Data from: Inconsistent reproductive isolation revealed by interactions between Catostomus fish species
Mandeville, Elizabeth et al. (2017), Data from: Inconsistent reproductive isolation revealed by interactions between Catostomus fish species, Dryad, Dataset, https://doi.org/10.5061/dryad.6j205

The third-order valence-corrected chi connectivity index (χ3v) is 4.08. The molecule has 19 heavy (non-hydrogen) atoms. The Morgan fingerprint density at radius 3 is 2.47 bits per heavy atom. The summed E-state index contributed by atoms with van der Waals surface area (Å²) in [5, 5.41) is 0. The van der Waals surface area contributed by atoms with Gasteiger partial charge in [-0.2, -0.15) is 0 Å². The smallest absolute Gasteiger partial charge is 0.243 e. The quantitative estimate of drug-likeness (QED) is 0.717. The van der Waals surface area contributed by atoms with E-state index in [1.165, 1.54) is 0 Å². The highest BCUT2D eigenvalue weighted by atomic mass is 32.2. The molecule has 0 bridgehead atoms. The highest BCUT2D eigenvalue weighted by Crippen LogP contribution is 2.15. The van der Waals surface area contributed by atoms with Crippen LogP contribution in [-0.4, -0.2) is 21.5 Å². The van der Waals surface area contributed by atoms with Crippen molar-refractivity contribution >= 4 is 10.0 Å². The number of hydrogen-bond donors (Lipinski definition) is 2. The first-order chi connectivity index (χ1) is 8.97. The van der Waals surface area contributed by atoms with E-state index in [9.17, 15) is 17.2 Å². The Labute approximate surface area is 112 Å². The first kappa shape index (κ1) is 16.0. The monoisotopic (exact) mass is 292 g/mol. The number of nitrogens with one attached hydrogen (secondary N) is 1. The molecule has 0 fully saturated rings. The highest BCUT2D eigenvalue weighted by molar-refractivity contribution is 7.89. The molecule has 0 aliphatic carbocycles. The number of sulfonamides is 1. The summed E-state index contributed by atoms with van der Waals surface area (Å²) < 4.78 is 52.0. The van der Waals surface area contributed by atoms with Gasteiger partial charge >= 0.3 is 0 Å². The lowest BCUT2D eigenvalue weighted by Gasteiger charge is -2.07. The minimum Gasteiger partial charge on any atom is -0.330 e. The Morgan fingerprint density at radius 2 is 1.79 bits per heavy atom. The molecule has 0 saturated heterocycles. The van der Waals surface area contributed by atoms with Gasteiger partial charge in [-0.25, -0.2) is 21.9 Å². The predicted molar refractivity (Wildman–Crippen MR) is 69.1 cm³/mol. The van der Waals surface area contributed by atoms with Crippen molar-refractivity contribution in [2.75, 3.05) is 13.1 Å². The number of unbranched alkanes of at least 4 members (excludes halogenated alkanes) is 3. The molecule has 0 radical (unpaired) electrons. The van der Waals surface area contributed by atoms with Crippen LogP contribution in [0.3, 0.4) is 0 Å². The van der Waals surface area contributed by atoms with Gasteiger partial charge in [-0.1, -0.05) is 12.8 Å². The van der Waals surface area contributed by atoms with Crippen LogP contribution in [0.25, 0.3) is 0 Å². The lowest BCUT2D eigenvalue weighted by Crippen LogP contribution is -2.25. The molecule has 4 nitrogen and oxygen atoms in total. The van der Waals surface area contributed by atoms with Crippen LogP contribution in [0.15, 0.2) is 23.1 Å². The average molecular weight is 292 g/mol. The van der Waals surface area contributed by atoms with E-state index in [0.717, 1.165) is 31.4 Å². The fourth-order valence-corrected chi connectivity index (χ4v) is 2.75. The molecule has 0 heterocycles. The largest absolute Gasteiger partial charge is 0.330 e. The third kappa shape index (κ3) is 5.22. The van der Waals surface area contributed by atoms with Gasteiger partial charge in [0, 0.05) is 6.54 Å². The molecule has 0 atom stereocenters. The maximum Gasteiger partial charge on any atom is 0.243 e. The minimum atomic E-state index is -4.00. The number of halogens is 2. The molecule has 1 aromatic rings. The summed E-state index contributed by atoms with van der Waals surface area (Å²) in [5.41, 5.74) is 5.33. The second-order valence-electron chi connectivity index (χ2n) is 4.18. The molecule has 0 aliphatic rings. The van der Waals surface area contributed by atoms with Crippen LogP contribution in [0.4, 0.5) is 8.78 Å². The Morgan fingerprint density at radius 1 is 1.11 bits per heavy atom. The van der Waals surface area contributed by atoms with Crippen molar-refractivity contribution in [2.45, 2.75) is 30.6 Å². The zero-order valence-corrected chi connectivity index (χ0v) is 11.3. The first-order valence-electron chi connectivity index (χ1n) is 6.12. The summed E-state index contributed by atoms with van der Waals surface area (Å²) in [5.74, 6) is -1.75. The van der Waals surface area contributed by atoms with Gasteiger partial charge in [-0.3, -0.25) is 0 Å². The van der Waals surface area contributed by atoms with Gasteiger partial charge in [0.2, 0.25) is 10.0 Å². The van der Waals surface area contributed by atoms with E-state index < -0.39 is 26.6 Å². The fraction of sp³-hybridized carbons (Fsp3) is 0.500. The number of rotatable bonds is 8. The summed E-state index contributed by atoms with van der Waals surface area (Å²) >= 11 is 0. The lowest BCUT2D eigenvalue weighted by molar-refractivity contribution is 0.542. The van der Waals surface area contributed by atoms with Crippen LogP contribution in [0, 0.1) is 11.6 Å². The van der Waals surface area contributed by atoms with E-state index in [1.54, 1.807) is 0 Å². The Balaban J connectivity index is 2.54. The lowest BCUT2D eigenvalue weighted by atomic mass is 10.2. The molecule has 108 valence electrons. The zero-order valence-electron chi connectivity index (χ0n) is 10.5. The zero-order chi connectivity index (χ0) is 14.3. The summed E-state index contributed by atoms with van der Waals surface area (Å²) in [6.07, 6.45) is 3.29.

Interactions between species are central to evolution and ecology, but we do not know enough about how outcomes of interactions between species vary across geographic locations, in heterogeneous environments, or over time. Ecological interactions between species are known to vary, but evolutionary interactions such as reproductive isolation are often assumed to be consistent. Hybridization among Catostomus fish species occurs over a large and heterogeneous geographic area and across taxa with distinct evolutionary histories, and allows us to assess consistency in species interactions. We analyzed hybridization among six Catostomus species and found extreme variation in hybridization across locations. Variation in hybridization outcomes might result from uneven fitness of hybrids across locations, polymorphism in genetic incompatibilities, chance, unidentified historical contingencies, or some combination thereof. Our results suggest caution in assuming that one or a few instances of hybridization represent all interactions between the focal species, as species interactions vary substantially across locations.
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